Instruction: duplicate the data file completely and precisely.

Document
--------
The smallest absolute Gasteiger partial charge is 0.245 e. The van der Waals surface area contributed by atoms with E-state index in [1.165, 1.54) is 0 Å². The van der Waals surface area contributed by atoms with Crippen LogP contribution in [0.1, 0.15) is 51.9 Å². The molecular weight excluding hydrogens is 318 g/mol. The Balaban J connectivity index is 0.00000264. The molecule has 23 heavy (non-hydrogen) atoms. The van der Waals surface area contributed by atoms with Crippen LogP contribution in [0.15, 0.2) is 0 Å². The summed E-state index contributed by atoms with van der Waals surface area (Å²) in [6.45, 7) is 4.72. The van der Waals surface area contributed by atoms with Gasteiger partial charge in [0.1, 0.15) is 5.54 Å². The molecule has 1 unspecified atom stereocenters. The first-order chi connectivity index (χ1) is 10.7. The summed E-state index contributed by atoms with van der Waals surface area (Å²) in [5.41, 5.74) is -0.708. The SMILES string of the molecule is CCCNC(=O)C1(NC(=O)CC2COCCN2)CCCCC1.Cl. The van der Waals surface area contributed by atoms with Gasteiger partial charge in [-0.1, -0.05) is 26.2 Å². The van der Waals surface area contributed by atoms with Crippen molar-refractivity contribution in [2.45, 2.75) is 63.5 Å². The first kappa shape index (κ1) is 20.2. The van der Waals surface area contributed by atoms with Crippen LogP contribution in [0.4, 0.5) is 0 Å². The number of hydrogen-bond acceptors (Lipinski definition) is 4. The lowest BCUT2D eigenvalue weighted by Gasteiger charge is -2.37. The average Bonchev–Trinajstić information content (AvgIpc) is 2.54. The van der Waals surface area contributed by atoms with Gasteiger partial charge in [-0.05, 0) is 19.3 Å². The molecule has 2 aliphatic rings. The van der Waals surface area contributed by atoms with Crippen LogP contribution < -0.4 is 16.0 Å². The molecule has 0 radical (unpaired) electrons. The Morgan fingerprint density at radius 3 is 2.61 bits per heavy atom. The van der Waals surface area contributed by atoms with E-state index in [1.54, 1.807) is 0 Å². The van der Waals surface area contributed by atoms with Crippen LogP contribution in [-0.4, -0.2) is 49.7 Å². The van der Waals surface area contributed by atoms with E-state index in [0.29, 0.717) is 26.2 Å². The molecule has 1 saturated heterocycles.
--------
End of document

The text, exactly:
The smallest absolute Gasteiger partial charge is 0.245 e. The van der Waals surface area contributed by atoms with E-state index in [1.165, 1.54) is 0 Å². The van der Waals surface area contributed by atoms with Crippen LogP contribution in [0.1, 0.15) is 51.9 Å². The molecular weight excluding hydrogens is 318 g/mol. The Balaban J connectivity index is 0.00000264. The molecule has 23 heavy (non-hydrogen) atoms. The van der Waals surface area contributed by atoms with Crippen LogP contribution in [0.15, 0.2) is 0 Å². The summed E-state index contributed by atoms with van der Waals surface area (Å²) in [6.45, 7) is 4.72. The van der Waals surface area contributed by atoms with Gasteiger partial charge in [0.1, 0.15) is 5.54 Å². The molecule has 1 unspecified atom stereocenters. The first-order chi connectivity index (χ1) is 10.7. The summed E-state index contributed by atoms with van der Waals surface area (Å²) in [5.41, 5.74) is -0.708. The SMILES string of the molecule is CCCNC(=O)C1(NC(=O)CC2COCCN2)CCCCC1.Cl. The van der Waals surface area contributed by atoms with Gasteiger partial charge in [-0.1, -0.05) is 26.2 Å². The van der Waals surface area contributed by atoms with Crippen molar-refractivity contribution in [2.45, 2.75) is 63.5 Å². The first kappa shape index (κ1) is 20.2. The van der Waals surface area contributed by atoms with Crippen LogP contribution in [0.4, 0.5) is 0 Å². The number of hydrogen-bond acceptors (Lipinski definition) is 4. The lowest BCUT2D eigenvalue weighted by Gasteiger charge is -2.37. The average Bonchev–Trinajstić information content (AvgIpc) is 2.54. The van der Waals surface area contributed by atoms with Gasteiger partial charge in [-0.05, 0) is 19.3 Å². The molecule has 2 aliphatic rings. The van der Waals surface area contributed by atoms with Crippen LogP contribution < -0.4 is 16.0 Å². The molecule has 0 radical (unpaired) electrons. The Morgan fingerprint density at radius 3 is 2.61 bits per heavy atom. The van der Waals surface area contributed by atoms with E-state index in [1.54, 1.807) is 0 Å². The van der Waals surface area contributed by atoms with Crippen LogP contribution in [-0.4, -0.2) is 49.7 Å². The van der Waals surface area contributed by atoms with E-state index in [0.29, 0.717) is 26.2 Å². The molecule has 1 saturated heterocycles.